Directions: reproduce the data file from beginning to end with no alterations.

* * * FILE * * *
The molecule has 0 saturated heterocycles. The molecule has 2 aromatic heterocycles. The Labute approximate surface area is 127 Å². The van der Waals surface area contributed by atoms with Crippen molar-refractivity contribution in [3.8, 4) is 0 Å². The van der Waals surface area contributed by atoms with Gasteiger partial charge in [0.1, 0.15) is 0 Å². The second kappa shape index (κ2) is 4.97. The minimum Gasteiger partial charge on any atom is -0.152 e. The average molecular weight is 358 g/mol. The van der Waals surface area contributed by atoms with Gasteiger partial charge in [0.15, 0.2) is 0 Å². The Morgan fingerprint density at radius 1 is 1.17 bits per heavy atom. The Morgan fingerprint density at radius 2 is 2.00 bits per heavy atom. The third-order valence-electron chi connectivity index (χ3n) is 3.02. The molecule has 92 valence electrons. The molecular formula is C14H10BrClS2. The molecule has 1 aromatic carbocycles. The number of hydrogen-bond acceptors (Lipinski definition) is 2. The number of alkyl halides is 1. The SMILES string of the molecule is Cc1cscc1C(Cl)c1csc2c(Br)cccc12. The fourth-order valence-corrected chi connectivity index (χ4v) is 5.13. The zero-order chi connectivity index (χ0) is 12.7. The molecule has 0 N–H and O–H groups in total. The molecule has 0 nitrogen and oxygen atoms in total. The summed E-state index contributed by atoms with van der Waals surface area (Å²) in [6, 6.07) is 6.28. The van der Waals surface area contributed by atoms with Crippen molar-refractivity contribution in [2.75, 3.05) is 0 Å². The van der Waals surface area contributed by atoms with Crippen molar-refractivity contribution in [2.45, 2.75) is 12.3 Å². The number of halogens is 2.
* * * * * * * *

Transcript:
The molecule has 0 saturated heterocycles. The molecule has 2 aromatic heterocycles. The Labute approximate surface area is 127 Å². The van der Waals surface area contributed by atoms with Crippen molar-refractivity contribution in [3.8, 4) is 0 Å². The van der Waals surface area contributed by atoms with Gasteiger partial charge in [0.1, 0.15) is 0 Å². The second kappa shape index (κ2) is 4.97. The minimum Gasteiger partial charge on any atom is -0.152 e. The average molecular weight is 358 g/mol. The van der Waals surface area contributed by atoms with Gasteiger partial charge in [0.15, 0.2) is 0 Å². The Morgan fingerprint density at radius 1 is 1.17 bits per heavy atom. The Morgan fingerprint density at radius 2 is 2.00 bits per heavy atom. The third-order valence-electron chi connectivity index (χ3n) is 3.02. The molecule has 92 valence electrons. The molecular formula is C14H10BrClS2. The molecule has 1 aromatic carbocycles. The number of hydrogen-bond acceptors (Lipinski definition) is 2. The number of alkyl halides is 1. The SMILES string of the molecule is Cc1cscc1C(Cl)c1csc2c(Br)cccc12. The fourth-order valence-corrected chi connectivity index (χ4v) is 5.13. The zero-order chi connectivity index (χ0) is 12.7. The molecule has 0 N–H and O–H groups in total. The molecule has 0 nitrogen and oxygen atoms in total. The summed E-state index contributed by atoms with van der Waals surface area (Å²) in [6, 6.07) is 6.28. The van der Waals surface area contributed by atoms with Crippen molar-refractivity contribution in [2.75, 3.05) is 0 Å². The van der Waals surface area contributed by atoms with Crippen molar-refractivity contribution in [2.45, 2.75) is 12.3 Å². The number of halogens is 2.